Talks are underway between Cornwall Council and authorities in Wales about plans for a new ferry service.

Cornwall Council’s Cabinet member for transport, Philip Desmonde, has confirmed that he is “aware” of discussions about the possible new service but said he could not provide any more information, write local democracy reporters Richard Whitehouse and Richard Youle.

It comes after it was reported that Swansea Council was in talks with council officials in both Cornwall and Devon about a new hydrogen-powered ferry service linking Wales with the south west.

The report claimed that Welsh authorities were looking at which locations in Cornwall or Devon could be used for a ferry service.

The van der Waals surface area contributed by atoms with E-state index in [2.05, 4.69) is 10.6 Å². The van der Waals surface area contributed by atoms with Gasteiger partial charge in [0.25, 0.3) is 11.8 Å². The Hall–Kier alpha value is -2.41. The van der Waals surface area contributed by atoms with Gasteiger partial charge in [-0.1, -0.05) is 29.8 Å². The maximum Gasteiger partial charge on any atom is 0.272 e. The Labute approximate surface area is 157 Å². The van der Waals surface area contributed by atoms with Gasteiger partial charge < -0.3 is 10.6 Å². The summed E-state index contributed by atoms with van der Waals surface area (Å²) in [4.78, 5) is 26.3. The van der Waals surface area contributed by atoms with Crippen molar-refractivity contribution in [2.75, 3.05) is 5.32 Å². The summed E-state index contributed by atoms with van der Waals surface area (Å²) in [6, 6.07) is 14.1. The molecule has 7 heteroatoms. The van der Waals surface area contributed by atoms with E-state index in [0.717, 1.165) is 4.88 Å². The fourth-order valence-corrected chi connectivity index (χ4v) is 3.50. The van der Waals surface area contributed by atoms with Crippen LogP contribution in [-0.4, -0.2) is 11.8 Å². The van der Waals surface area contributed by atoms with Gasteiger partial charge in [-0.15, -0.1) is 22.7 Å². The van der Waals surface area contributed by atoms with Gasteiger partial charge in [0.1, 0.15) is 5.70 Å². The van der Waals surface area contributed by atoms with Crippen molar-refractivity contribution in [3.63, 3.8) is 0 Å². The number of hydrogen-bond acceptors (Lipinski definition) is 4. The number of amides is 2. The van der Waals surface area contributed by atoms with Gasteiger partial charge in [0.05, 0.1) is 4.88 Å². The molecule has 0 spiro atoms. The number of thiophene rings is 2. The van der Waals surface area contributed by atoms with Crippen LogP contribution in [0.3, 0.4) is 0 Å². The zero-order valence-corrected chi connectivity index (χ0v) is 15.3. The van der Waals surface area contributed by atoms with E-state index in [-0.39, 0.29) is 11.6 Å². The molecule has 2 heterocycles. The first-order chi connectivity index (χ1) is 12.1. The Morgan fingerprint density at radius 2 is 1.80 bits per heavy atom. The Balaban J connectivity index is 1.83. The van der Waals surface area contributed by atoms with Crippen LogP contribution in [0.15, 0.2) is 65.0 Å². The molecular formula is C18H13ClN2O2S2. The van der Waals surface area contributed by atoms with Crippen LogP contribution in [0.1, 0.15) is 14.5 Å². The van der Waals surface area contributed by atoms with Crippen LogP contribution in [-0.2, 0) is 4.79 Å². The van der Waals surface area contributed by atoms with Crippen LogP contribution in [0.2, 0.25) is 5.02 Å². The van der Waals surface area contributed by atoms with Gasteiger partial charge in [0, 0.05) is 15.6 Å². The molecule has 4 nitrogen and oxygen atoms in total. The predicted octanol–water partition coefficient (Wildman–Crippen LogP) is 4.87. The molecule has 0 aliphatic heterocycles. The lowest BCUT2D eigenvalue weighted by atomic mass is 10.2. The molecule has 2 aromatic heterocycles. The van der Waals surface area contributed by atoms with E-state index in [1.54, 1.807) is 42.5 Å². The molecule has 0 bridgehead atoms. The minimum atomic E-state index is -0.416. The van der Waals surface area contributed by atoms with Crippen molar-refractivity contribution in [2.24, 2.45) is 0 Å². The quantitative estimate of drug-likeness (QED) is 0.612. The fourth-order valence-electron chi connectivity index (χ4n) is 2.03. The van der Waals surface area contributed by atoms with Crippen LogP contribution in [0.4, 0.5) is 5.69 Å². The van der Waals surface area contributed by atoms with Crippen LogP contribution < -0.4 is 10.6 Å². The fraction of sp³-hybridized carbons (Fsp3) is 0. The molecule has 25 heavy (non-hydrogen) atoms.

The idea is said to be at a very early stage with few details released at this time.

There is no indication whether the crossing could also be used for goods and freight.

Rob Stewart, leader of Swansea Council, indicated he was keen on the idea: “This would be a massive boost for tourism and business – to think you could cut your travel time to Devon and Cornwall by half, and of course it would have environmental benefits too: taking cars off the road and introducing green-powered ferries.”

It is not the first time that the idea of a ferry service linking Cornwall or Devon to Wales has been put forward.

Some years ago there were discussions at Cornwall Council about the possibility and a proposed service was drawn up to link Swansea and Ilfracombe in Devon, although it never materialised.

Cllr Desmonde, Cabinet member for transport at Cornwall Council said: “I am aware of this but I don’t know anything more about it at this time.”